I don't have a clue what will happen next with the W&G experience, but I'm confident that there will continue to be opportunities to explore new areas that I haven't experienced before.
Whiz, thanks for being captain of the team. Your leadership and confidence are inspirational.
And finally, thanks again to you for reading along and participating in this self-assigned creative writing excursion. You're part of our team, and we couldn't do it without you.
We now return you to your regular lives, already in progress. Thanks for riding with us.
Grand Finale Contest -- Pitch the Pitchmen -- We Have a Winner!!!
Ok, the ballots are in and YOU have made your decision. The grand prize winner with 30% of the vote is:
Congratulations Glenda, we hereby anoint you with the title of 2002 Honorary Izmo of the Year. (To see Glenda's superb pitch, click here.) With your pitch, I think we're finally on the road to product endorsement success. The mailing to 563 potential sponsors is going to the bulk mailer tomorrow. Of course, we've included your home phone number in case any of them have any questions about our marketing efforts.
Honorable mentions in the Grand Finale balloting were J. Ozinski with 22% and Mike Leskin with 13%. Nice job guys, but you've run into a advertising juggernaut with Glenda.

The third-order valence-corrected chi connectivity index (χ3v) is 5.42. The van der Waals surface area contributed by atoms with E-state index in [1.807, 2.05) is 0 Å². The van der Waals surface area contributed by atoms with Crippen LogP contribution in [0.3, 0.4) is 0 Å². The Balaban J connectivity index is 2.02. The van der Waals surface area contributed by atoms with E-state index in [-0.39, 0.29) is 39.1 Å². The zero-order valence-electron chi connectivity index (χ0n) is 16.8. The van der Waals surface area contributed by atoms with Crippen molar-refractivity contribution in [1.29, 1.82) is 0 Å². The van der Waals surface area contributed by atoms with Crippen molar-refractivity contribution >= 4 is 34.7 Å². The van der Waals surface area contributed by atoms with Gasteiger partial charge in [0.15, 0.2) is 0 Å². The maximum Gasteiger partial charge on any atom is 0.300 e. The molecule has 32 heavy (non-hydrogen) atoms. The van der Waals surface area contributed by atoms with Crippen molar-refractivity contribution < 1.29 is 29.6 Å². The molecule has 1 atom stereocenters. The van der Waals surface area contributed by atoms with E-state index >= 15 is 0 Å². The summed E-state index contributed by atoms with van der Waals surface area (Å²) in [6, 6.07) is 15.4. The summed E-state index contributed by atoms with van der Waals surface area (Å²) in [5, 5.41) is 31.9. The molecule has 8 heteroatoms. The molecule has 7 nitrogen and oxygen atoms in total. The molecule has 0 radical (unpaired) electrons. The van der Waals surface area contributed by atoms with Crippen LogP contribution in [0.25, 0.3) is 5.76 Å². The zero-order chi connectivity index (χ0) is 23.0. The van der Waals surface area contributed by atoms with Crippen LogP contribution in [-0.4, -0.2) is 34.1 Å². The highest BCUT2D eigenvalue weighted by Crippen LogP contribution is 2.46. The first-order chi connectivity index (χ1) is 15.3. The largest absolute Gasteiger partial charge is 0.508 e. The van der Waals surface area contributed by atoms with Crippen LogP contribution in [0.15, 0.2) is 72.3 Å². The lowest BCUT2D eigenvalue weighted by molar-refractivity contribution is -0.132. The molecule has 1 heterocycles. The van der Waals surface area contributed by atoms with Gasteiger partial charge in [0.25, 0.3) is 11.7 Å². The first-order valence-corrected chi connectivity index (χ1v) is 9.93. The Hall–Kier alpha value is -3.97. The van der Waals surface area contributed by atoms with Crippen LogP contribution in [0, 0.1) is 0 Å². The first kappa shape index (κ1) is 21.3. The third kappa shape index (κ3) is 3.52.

And here is a summary of the winners of all the other contests:
|#1: My Favorite Road Tunes||Ken Engstrom|
|#2: Top Ten Side Benefits of Wearing Earplugs||Terry Swain|
|#3: Music From the Road I||Dan Newell|
|#4: Caption That Crazy Photo||Harold Cohen|
|#5: Ask The Psycle Psychics||Jan Betts (judges' decision on best question)|
|#6: Round Up the Roundels||Glenda Revelle|
|#7: Music From the Road II||Tom Boyle|
|#8: Caption the Contraption||Scott Ferguson|
|#9: Motorcycle Trivia||Bruce Scott|
|#10: You Be The Judge||Whizmo|
|#11: Creative Caption Contest||Steve Dolan|
|#12: Music From the Road III||Glenda Revelle|
|#13: Count the Clicks||David Grady|
In grand Whizmo and Gizmo tradition, the prizes are not yet made (or even decided on), but we ARE seriously thinking about beating our previous long-term average of 12-month lag time between the contests and actually sending the prizes. So if you're a winner, please send us your snail mail address ASAP so we can think about it again during the holiday shopping season.
Ok, that's it, put a fork in us, we're done. Y'all be safe out there.